Christmas has come knocking by our doors. The season for hot cocoa and ‘ho ho ho’ is the most awaited time of the year across the world.
Here’s a look at some of the most interesting and unusual Christmas traditions seen around the world
All kids are fed stories that if they behave well, Santa Claus would shower them with gifts. However, this story takes a ghoulish turn in Austria where it is believed that Santa’s malicious accomplice, Krampus, wanders the streets punishing kids who have been bad
Around this time of the year, you can expect to see terrifying masked figures wandering about the streets in Austria, scaring kids and children alike with ghastly pranks. With the sinister angle played in, this Christmas tradition reeks of Halloween
Going to mass on Christmas? Nothing new about that. However, going to mass on roller skates is something out of the blue. In the Venezuelan capital of Caracas, swathes of city-dwellers make their way to mass on roller skates every year on Christmas morning
Many houses in Finland are usually equipped with their own sauna. On Christmas Eve, it's customary to strip naked and take a long and respectful stint in the sauna
According to Finnish beliefs, every sauna has its own sauna elf, or ‘saunatonttu’, whom you should take care of and respect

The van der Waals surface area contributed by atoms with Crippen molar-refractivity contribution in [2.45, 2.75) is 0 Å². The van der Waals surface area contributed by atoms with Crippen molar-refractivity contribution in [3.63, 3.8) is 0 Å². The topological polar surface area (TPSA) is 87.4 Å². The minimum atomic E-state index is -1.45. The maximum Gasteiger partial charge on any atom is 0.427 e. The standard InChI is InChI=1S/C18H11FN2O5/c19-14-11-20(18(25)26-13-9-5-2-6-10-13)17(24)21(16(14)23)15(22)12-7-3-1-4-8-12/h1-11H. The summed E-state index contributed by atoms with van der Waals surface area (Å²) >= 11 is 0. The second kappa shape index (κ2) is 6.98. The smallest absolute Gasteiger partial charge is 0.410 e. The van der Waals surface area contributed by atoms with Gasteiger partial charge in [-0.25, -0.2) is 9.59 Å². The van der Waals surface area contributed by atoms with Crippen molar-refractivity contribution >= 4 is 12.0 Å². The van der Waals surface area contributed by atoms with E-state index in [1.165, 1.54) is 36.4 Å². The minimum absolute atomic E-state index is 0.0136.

Norwegian folklore says that Christmas Eve is the day when mischievous spirits and witches take to the skies
As witches often use brooms as their preferred mode of transportation, it's tradition for Norwegian families to hide away any sweeping sticks where the witches won't be able to find them
Icelanders believe that a giant cat roams the snowy countryside around Christmas time. Traditionally, farmers would use the Yule Cat as an incentive for their workers...
....those who worked hard would receive a new set of clothes, but those who didn't would be devoured by the gigantic cat-like beast. Nowadays, it’s customary for everyone in Iceland to get new clothing for Christmas to avoid a gory death
Jolabokaflod (roughly translates to Christmas book flood) is a beloved Icelandic tradition where families gather together to exchange new books and spend the evening reading them
Jolabokaflod started during World War II, when paper was one of the few things not rationed in Iceland. Because of this, Icelanders gave books as gifts while other commodities were in short supply, turning them into a country of bookaholics to this day
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Produced By: Anshula Raj
Designed By: Pragati